"The techniques used in 1988 by three separate teams of scientists to date the Shroud of Turin to the middle ages, may have been inconclusive, a radiocarbon dating expert at Oxford University has told the BBC. According to the Church official in charge of the Shroud, Christopher Bronk Ramsey, director of Oxford's Radiocarbon Accelerator, whose specialty is the use of radiocarbon dating in archaeological research, told the BBC that radiocarbon dating techniques have developed since 1988, and that the Shroud's long history of travel, exposure to the elements and handling could have skewed the results. The BBC interview, that has yet to be broadcast, was discussed by Mgr. Giuseppe Ghiberti, president of the Diocesan Commission for the Shroud of Turin, at a conference in Novara Italy. Mgr. Ghiberti speculated that the Shroud's long history, including travels from Palestine to Europe, damage by fire in the 16th century, and much handling over the centuries could have influenced the outcome of the tests." (White, H., "Shroud Dating May Have Been Inaccurate," LifeSite News, February 5, 2008)
"A British scientist is overseeing new tests on the Shroud of Turin that he says will show it dates to the time of Jesus of Nazareth. Professor Christopher Ramsey of Oxford wants to check the theory that some type of contamination of the cloth caused the carbon-dating tests run in 1988 to mistakenly peg the shroud as a medieval forgery. The 14-foot-long cloth bearing the image of a man is said to be the burial shroud of Jesus. However carbon dating 20 years ago indicated the cloth dated from A.D. 1260-1390. Ramsey's retest is based on the theory that the level of contamination on the cloth required to skew carbon-14 dating results is far less than had been thought back in the 1980s, The Telegraph said Monday. The project will be covered in a BBC documentary that will reportedly include new supporting archaeological evidence. `This new theory only requires 2 percent contamination to skew the results by 1,500 years,' said David Rolfe, the director of the documentary. `It springs from published data about the behavior of carbon-14 in the atmosphere which was unknown when the original tests were carried out 20 years ago.'" ("Age test of Shroud of Turin planned," PhysOrg.com, February 25, 2008)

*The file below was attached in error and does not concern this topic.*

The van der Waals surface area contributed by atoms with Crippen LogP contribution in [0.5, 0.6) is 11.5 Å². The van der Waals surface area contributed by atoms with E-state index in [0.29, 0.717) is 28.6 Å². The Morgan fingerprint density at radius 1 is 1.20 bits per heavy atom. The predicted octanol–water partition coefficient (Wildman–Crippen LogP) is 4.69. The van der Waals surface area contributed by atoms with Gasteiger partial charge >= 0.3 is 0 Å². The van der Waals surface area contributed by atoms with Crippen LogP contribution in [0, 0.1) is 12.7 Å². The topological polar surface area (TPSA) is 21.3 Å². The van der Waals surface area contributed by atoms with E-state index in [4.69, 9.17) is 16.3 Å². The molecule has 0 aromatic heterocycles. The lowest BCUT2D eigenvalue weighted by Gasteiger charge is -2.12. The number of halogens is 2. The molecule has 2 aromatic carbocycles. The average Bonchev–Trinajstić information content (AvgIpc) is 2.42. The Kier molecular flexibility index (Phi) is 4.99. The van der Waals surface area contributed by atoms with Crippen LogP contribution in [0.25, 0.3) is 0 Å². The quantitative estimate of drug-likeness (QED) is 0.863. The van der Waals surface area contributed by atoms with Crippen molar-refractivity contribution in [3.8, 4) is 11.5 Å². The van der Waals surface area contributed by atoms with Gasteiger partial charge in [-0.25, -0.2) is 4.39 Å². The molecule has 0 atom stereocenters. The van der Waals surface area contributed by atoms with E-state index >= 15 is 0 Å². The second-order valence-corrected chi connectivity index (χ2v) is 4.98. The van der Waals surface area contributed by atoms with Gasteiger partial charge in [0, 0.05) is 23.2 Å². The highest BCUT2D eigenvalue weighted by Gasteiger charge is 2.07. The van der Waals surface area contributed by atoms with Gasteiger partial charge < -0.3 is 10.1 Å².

The research continues because the effect of the specific storage conditions of the Turin Shroud have yet to be reproduced by John Jackson's team. It remains possible, though not at all likely, that in these specific conditions there are reactions which provide significant contamination. There are also other possible types of contaminant, and it could be that one, or some combination of these, might mean that the Shroud is somewhat older than the radiocarbon date suggests. It is important to realise, however, that only if some enriched contaminant can be identified does it become credible that the date is wrong by 2000 years." (Ramsey, C.B., "Shroud of Turin Version 77," Oxford Radiocarbon Accelerator Unit, 23 March, 2008)
"There is a lot of other evidence that suggests to many that the Shroud is older than the radiocarbon dates allow and so further research is certainly needed. It is important that we continue to test the accuracy of the original radiocarbon tests as we are already doing. It is equally important that experts assess and reinterpret some of the other evidence. Only by doing this will people be able to arrive at a coherent history of the Shroud which takes into account and explains all of the available scientific and historical information." (Ramsey, C.B., "Shroud of Turin Version 77," Oxford Radiocarbon Accelerator Unit, 23 March, 2008)